The problem for women's rights groups is complex because, on the one hand, they are absolutely right: rape is a problem, a big one, as is under-reporting of it. At the same time, their rightful, righteous fury at this fact leads them down paths that alienate the one and only group they need to court: men. In their quest to "educate" men, they have adopted a truly hateful attitude toward them. It's understandable -- I'd be hateful too, were I surrounded day after day by traumatized young girls, and their heart-wrenching stories. However, it is simply dishonest to act so totally bewildered by the increasing refusal by men to quietly accept campaigns of advertising and education that portray them as predatory monsters.

Rape education and prevention currently gives precisely no thought to appealing to its actual audience, and approaches men in a way that immediately puts them in a defensive frame of mind that precludes any chance of real consciousness-raising. When warning men to be careful of a girl's level of inebriation, "Don't Be That Guy" portrayed the men involved as leering scum-bags whose every attribute screams rapist. Does this represent a genuine effort to engage with the campaign's only possible audience? Or is it merely a form of catharsis for victims and their advocates?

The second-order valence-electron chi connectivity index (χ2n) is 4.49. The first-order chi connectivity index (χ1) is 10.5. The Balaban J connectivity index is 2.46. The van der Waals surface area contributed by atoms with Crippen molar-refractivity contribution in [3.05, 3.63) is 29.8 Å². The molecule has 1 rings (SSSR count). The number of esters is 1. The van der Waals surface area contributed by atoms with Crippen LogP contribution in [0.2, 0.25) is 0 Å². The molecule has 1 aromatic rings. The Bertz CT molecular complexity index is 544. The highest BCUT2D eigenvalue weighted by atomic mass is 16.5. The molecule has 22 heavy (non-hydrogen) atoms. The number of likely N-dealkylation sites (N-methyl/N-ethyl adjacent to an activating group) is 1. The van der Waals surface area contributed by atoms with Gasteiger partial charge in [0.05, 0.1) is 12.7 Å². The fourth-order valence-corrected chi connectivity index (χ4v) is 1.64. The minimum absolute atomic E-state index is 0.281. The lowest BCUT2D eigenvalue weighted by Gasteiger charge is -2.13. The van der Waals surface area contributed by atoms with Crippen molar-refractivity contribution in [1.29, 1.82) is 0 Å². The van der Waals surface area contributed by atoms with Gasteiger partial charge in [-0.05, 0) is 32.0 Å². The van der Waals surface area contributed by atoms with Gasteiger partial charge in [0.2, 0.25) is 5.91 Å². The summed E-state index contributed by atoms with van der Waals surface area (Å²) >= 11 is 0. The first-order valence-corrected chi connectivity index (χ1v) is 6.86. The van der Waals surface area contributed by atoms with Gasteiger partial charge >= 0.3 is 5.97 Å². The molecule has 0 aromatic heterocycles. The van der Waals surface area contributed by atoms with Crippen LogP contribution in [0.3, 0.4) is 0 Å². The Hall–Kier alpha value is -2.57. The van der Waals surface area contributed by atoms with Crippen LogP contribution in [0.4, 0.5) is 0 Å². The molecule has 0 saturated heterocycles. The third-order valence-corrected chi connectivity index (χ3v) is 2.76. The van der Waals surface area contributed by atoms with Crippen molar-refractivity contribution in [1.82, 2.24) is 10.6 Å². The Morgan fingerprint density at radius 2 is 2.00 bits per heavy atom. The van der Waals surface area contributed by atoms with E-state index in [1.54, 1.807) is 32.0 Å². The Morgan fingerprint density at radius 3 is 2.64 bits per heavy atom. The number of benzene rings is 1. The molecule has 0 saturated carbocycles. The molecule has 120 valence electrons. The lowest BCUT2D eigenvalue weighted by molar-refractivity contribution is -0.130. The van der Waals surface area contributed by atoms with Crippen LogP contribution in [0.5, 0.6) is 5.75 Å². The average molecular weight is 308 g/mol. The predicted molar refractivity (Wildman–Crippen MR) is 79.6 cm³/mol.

When every sexual encounter is already accompanied by an internal pang of Catholic-like guilt and worry, subsequently having that very same accusation leveled at you so aggressively by a passing telephone pole is galling, to say the least. Men understandably resent having their ever-more-timid sexuality portrayed so ghoulishly. This is the same reaction men have when pornography is labeled a misogynistic example of rape culture, by definition and regardless of its actual content. It's the reaction anyone would have if every expression of their genuine sexual nature was condemned with such strutting self-righteousness.